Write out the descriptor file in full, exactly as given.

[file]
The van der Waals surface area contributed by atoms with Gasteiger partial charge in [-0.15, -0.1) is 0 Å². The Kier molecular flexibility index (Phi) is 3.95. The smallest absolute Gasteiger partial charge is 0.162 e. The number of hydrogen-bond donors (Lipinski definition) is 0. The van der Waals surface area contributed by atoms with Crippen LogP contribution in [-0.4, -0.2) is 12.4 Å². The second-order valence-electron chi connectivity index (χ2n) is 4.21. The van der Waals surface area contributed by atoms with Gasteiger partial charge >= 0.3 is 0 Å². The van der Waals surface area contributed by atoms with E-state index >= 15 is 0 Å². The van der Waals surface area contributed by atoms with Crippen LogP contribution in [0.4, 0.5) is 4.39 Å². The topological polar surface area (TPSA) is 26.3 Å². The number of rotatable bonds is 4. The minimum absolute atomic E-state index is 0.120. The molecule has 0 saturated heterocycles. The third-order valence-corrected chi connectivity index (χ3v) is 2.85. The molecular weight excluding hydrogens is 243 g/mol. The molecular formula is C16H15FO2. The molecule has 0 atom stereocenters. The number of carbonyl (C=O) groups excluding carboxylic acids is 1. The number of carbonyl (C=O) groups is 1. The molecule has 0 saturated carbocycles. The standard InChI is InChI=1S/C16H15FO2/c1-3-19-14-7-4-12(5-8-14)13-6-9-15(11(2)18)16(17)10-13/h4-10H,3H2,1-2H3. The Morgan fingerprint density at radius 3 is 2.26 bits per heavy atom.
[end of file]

The van der Waals surface area contributed by atoms with Gasteiger partial charge in [-0.15, -0.1) is 0 Å². The Kier molecular flexibility index (Phi) is 3.95. The smallest absolute Gasteiger partial charge is 0.162 e. The number of hydrogen-bond donors (Lipinski definition) is 0. The van der Waals surface area contributed by atoms with Crippen LogP contribution in [-0.4, -0.2) is 12.4 Å². The second-order valence-electron chi connectivity index (χ2n) is 4.21. The van der Waals surface area contributed by atoms with Gasteiger partial charge >= 0.3 is 0 Å². The van der Waals surface area contributed by atoms with E-state index >= 15 is 0 Å². The van der Waals surface area contributed by atoms with Crippen LogP contribution in [0.4, 0.5) is 4.39 Å². The topological polar surface area (TPSA) is 26.3 Å². The number of rotatable bonds is 4. The minimum absolute atomic E-state index is 0.120. The molecule has 0 saturated heterocycles. The third-order valence-corrected chi connectivity index (χ3v) is 2.85. The molecular weight excluding hydrogens is 243 g/mol. The molecular formula is C16H15FO2. The molecule has 0 atom stereocenters. The number of carbonyl (C=O) groups excluding carboxylic acids is 1. The number of carbonyl (C=O) groups is 1. The molecule has 0 saturated carbocycles. The standard InChI is InChI=1S/C16H15FO2/c1-3-19-14-7-4-12(5-8-14)13-6-9-15(11(2)18)16(17)10-13/h4-10H,3H2,1-2H3. The Morgan fingerprint density at radius 3 is 2.26 bits per heavy atom.